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Pedagogy for Restoration

Addressing Social and Ecological Degradation through Education

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David Krzesni

Pedagogy for Restoration seeks to understand the conditions leading to the destruction of Earth in order to discover pedagogy for restoration. As we degrade the planet we degrade ourselves and as we degrade ourselves we degrade the planet. Moral development and socialization significantly influence our participation in, construction of, or resistance to the systems of oppression that degrade us. The process of restorative education recognizes that humans are fundamentally good and moral and seeks to promote healthy moral development. We must help students meet their basic needs, center their own identities and experience, and simultaneously emphasize community and relationships to help them find a sense of purpose. These efforts facilitate social and ecological restoration by allowing students to reach a physical and emotional place that is conducive to learning and self-efficacy so that they may engage with whatever issues they find important in their own way and on their own terms.
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Preface

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The United States is a nation defined by its original sin: the genocide of American Indians. Everything afterward is just another chapter in the fall from grace…. No reparation, no penance, no atonement can ever erase the eternity of genocide. Life ever after will be forever stained by the attainment of this “carnal knowledge.” Such an inauspicious beginning raises significant questions about the viability of this so-called democratic experiment: Is it possible for democracy to grow from the seeds of tyranny? Can the “good life” be built upon the death of thousands? (Grande, 2004, p. 31)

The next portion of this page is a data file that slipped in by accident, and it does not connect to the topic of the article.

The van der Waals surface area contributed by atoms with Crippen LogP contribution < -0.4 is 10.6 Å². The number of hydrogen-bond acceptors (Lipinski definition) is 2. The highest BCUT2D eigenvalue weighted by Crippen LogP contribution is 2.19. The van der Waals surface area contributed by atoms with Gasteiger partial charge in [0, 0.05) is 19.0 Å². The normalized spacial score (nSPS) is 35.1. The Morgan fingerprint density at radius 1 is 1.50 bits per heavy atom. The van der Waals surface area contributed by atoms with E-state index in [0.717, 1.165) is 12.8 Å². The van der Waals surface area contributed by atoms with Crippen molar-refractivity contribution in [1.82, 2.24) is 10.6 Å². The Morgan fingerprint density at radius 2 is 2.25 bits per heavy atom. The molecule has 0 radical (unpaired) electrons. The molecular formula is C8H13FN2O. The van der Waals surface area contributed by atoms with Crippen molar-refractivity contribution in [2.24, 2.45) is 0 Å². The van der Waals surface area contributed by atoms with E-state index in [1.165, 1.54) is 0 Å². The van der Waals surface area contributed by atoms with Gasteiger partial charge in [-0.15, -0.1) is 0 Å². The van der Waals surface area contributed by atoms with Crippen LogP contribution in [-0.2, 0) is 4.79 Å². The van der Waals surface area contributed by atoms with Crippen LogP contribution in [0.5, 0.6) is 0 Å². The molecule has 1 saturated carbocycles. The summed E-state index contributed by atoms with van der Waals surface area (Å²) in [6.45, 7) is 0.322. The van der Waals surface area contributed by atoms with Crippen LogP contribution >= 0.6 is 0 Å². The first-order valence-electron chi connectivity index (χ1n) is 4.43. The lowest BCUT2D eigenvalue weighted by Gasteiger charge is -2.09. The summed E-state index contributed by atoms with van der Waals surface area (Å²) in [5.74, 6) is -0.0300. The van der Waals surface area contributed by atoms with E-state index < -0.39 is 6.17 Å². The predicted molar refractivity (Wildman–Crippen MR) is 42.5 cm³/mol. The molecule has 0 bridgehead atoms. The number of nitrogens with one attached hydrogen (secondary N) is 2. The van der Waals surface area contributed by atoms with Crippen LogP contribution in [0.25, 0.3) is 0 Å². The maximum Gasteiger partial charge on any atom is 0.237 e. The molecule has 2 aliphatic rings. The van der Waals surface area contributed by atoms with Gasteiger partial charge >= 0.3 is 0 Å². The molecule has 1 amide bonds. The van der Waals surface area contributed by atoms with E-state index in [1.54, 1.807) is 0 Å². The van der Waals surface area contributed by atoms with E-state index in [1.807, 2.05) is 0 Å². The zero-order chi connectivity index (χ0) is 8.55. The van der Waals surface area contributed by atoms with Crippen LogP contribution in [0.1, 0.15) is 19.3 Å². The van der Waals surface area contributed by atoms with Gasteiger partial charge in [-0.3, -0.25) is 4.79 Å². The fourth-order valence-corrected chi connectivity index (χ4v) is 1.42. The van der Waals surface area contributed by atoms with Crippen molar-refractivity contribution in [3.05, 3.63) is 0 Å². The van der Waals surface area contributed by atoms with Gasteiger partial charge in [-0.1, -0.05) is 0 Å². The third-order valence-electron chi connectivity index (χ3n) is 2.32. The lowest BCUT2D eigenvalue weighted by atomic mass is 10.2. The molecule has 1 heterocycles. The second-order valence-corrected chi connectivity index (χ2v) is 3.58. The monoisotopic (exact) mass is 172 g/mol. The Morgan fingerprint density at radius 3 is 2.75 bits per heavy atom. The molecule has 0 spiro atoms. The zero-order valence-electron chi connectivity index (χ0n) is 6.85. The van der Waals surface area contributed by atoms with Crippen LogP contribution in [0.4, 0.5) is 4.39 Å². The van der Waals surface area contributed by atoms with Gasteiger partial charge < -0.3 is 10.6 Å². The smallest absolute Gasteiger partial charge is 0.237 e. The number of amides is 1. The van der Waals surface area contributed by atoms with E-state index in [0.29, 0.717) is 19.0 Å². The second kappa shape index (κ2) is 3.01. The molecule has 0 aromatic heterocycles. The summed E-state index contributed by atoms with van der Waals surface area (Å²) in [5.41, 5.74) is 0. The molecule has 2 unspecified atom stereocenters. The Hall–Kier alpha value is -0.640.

I began this project as a student at Western Washington University, an institution built on occupied territory of the Lummi Nation. As a graduate of that institution, I find myself to be complicit in the continuing process of colonization of America. But I refuse to silently collude by ignoring inconvenient and uncomfortable truths. Colonization is not a historical event and the oppressive, violent, tragic, and painful results of the ongoing invasion of America are plain to see for anyone who dares look with a critical eye. They are also easily ignored. Many of us have the luxury to overlook or even deny that people are suffering and dying at the expense of our own privilege and ignorance. To begin this project of restoration in any other way than to acknowledge colonization would be not only fraudulent, but also demeaning ← ix | x → of those who suffer this injustice, to those who...

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